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4 Reasons Panel Interviews Work So Well

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Team of employees sitting around a table in a meeting having a discussion.

Conducting a panel interview the right way can yield great results. When it’s a team effort, each person gains a different insight and perspective that can be helpful in making a final decision on a candidate.

Why Conduct Panel Interviews?

Panel interviews offer great benefits. Here is a list of reasons why panel interviews are so effective:

You have more reason to stay on track. As long as you have a basic plan to avoid confusion, the need to accommodate other interviewers – and perform well in front of them – can help keep you on task and focused.

Avoid letting personal feelings affect judgment. Getting feedback from multiple people who also participated in the interview is helpful. It can help you look past your less objective judgments.

Multiple perspectives. Panels mean that others are hearing the same responses – but in their own way. Others may catch something you didn’t, or perhaps better understand some technical questions.

Others can learn for you. You can show other panelists what you have learned from your research into hiring and questioning techniques. Equally, you may find that you can learn from the others. This will improve overall hiring efficacy.

However, some avoid panel interviews for three major reasons:

  • They think they are less effective than one-on-one interviews.
  • They think they lead to disagreement and tension.
  • They think it’s not worth the time – or they have trouble getting everyone to make time.

Plan How to Conduct a Panel Interview

One of the easiest ways to make a panel interview go wrong is to go in without a plan. Panel interview difficulties often come from the interviewers’ dynamics rather than issues related to the candidate.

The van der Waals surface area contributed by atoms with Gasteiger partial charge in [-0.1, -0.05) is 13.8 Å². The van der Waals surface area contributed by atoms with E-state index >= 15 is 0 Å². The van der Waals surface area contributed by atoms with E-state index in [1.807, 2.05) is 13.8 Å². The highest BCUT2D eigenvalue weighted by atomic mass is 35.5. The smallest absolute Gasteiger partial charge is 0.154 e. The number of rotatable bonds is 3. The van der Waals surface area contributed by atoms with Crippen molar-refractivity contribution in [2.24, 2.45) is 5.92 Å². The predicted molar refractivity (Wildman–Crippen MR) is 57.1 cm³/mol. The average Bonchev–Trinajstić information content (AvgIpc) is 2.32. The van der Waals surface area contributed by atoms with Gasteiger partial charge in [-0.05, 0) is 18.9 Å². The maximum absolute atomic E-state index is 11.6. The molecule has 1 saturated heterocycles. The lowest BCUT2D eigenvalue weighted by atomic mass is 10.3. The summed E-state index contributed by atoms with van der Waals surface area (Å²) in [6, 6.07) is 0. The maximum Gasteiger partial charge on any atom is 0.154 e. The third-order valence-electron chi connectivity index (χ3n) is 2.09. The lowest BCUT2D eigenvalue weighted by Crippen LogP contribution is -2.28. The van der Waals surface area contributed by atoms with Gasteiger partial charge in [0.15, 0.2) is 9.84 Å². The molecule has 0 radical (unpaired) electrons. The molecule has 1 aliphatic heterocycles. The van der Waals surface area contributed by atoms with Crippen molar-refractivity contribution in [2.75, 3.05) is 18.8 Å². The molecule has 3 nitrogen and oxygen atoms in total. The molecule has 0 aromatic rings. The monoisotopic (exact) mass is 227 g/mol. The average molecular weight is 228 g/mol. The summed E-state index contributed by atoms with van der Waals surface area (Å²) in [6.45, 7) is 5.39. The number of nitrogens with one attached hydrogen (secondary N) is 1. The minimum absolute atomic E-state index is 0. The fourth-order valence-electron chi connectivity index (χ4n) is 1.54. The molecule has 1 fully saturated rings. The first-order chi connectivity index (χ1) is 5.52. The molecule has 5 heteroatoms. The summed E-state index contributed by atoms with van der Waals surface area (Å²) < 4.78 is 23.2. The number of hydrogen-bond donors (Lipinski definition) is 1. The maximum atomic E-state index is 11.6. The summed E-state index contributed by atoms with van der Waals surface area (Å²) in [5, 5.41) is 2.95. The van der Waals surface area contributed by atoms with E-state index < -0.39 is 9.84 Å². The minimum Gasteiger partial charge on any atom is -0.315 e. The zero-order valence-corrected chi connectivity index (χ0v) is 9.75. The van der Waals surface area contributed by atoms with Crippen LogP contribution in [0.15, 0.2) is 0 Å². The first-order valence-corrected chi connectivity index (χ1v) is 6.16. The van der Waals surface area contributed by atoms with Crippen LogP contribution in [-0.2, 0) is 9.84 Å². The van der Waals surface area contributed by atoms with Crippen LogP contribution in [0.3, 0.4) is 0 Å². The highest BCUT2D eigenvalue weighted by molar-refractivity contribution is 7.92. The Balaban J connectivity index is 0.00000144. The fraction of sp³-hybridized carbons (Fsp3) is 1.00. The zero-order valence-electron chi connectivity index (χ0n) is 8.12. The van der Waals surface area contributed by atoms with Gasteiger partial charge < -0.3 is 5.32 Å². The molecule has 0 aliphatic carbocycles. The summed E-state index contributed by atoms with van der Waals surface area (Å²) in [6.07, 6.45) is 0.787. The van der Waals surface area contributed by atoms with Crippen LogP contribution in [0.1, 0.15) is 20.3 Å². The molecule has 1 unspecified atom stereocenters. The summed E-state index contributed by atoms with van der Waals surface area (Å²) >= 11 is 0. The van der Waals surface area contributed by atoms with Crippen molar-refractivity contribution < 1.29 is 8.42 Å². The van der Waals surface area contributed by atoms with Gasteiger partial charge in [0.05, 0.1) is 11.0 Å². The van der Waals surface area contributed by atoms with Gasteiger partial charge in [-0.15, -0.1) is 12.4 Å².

Avoid personal conflicts and confusion by discussing the following details in advance:

Get an idea of who asks what, and when. As you interview, candidate’s responses will inspire new questions. For your main questions, however, there is no reason you can’t make a general plan with your fellow interviewers. Define your roles. Even consider distributing a list of questions if you have reason to worry.

Understand the job and agree on what you’re looking for. You should have a good understanding of your priorities. Discuss the key requirements of the job so everyone understands what to listen for and expand upon. This is especially important if some interviewers are unfamiliar with the role or department in question.

Agree on etiquette. Surprisingly enough, simple courtesy and timing issues cause many panel interviews to go poorly. Basics like not interrupting each other (or the candidate), arriving on time, and making smooth introductions are important. They improve the chance of getting good information and presenting a professional image.

Decide who will answer candidate’s questions. It may be obvious who will answer a particular question. For others, everyone may feel they have a right to respond. If you want to answer or be in charge of directing untargeted questions, make it clear before the interview.

Panel interviews can offer more accurate assessments and help you avoid interview pitfalls. Create a plan, discuss the job thoroughly with panelists, and avoid simple mistakes that might result in confusion. With these steps, you can make the most of panel interviews.

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